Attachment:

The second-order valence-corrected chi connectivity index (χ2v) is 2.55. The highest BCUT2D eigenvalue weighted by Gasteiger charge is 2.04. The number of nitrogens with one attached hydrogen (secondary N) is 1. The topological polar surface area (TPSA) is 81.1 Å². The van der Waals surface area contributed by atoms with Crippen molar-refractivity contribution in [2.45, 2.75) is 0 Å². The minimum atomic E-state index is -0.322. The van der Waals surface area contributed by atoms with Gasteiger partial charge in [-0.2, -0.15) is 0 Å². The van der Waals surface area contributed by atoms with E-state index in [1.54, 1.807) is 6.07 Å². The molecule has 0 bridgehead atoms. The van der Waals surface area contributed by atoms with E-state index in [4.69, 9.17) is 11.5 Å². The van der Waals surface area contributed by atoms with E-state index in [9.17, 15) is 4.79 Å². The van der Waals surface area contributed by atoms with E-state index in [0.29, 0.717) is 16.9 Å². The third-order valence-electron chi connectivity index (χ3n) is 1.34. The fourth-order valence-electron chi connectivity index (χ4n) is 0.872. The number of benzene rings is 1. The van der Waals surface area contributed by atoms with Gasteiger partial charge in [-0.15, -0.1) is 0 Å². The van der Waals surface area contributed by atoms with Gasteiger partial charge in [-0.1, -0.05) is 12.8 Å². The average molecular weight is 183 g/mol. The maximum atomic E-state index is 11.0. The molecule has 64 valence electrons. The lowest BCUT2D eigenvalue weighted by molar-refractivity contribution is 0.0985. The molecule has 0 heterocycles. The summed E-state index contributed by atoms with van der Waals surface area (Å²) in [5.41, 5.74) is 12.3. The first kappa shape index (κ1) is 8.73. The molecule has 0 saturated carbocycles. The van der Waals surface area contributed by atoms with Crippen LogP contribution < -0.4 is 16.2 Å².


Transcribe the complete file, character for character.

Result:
The second-order valence-corrected chi connectivity index (χ2v) is 2.55. The highest BCUT2D eigenvalue weighted by Gasteiger charge is 2.04. The number of nitrogens with one attached hydrogen (secondary N) is 1. The topological polar surface area (TPSA) is 81.1 Å². The van der Waals surface area contributed by atoms with Crippen molar-refractivity contribution in [2.45, 2.75) is 0 Å². The minimum atomic E-state index is -0.322. The van der Waals surface area contributed by atoms with Gasteiger partial charge in [-0.2, -0.15) is 0 Å². The van der Waals surface area contributed by atoms with E-state index in [1.54, 1.807) is 6.07 Å². The molecule has 0 bridgehead atoms. The van der Waals surface area contributed by atoms with E-state index in [4.69, 9.17) is 11.5 Å². The van der Waals surface area contributed by atoms with E-state index in [9.17, 15) is 4.79 Å². The van der Waals surface area contributed by atoms with E-state index in [0.29, 0.717) is 16.9 Å². The third-order valence-electron chi connectivity index (χ3n) is 1.34. The fourth-order valence-electron chi connectivity index (χ4n) is 0.872. The number of benzene rings is 1. The van der Waals surface area contributed by atoms with Gasteiger partial charge in [-0.15, -0.1) is 0 Å². The van der Waals surface area contributed by atoms with Gasteiger partial charge in [-0.1, -0.05) is 12.8 Å². The average molecular weight is 183 g/mol. The maximum atomic E-state index is 11.0. The molecule has 64 valence electrons. The lowest BCUT2D eigenvalue weighted by molar-refractivity contribution is 0.0985. The molecule has 0 heterocycles. The summed E-state index contributed by atoms with van der Waals surface area (Å²) in [5.41, 5.74) is 12.3. The first kappa shape index (κ1) is 8.73. The molecule has 0 saturated carbocycles. The van der Waals surface area contributed by atoms with Crippen LogP contribution < -0.4 is 16.2 Å².